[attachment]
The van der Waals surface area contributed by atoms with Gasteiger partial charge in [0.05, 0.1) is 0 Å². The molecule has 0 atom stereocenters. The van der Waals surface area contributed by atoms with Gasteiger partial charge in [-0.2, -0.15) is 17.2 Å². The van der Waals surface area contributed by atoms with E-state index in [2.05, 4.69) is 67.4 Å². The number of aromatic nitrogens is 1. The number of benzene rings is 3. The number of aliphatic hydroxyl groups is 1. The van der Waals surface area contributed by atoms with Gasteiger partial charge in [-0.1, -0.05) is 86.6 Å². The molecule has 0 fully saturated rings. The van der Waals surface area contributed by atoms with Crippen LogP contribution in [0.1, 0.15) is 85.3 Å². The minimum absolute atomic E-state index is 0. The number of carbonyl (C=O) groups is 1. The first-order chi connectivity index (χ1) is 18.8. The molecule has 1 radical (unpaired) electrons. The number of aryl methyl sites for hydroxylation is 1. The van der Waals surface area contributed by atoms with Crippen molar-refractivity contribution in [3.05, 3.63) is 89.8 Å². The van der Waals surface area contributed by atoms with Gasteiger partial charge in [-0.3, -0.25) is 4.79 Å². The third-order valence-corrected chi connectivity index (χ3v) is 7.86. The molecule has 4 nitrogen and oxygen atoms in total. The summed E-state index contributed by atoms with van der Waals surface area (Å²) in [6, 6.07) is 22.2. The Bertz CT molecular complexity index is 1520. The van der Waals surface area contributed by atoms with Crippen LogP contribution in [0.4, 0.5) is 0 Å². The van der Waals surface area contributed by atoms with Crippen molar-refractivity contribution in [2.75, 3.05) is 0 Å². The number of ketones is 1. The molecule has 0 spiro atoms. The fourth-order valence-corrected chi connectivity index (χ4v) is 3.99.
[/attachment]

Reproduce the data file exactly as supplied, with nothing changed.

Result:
The van der Waals surface area contributed by atoms with Gasteiger partial charge in [0.05, 0.1) is 0 Å². The molecule has 0 atom stereocenters. The van der Waals surface area contributed by atoms with Gasteiger partial charge in [-0.2, -0.15) is 17.2 Å². The van der Waals surface area contributed by atoms with E-state index in [2.05, 4.69) is 67.4 Å². The number of aromatic nitrogens is 1. The number of benzene rings is 3. The number of aliphatic hydroxyl groups is 1. The van der Waals surface area contributed by atoms with Gasteiger partial charge in [-0.1, -0.05) is 86.6 Å². The molecule has 0 fully saturated rings. The van der Waals surface area contributed by atoms with Crippen LogP contribution in [0.1, 0.15) is 85.3 Å². The minimum absolute atomic E-state index is 0. The number of carbonyl (C=O) groups is 1. The first-order chi connectivity index (χ1) is 18.8. The molecule has 1 radical (unpaired) electrons. The number of aryl methyl sites for hydroxylation is 1. The van der Waals surface area contributed by atoms with Crippen molar-refractivity contribution in [3.05, 3.63) is 89.8 Å². The van der Waals surface area contributed by atoms with Gasteiger partial charge in [-0.3, -0.25) is 4.79 Å². The third-order valence-corrected chi connectivity index (χ3v) is 7.86. The molecule has 4 nitrogen and oxygen atoms in total. The summed E-state index contributed by atoms with van der Waals surface area (Å²) in [6, 6.07) is 22.2. The Bertz CT molecular complexity index is 1520. The van der Waals surface area contributed by atoms with Crippen LogP contribution in [0.4, 0.5) is 0 Å². The van der Waals surface area contributed by atoms with Crippen molar-refractivity contribution in [2.75, 3.05) is 0 Å². The number of ketones is 1. The molecule has 0 spiro atoms. The fourth-order valence-corrected chi connectivity index (χ4v) is 3.99.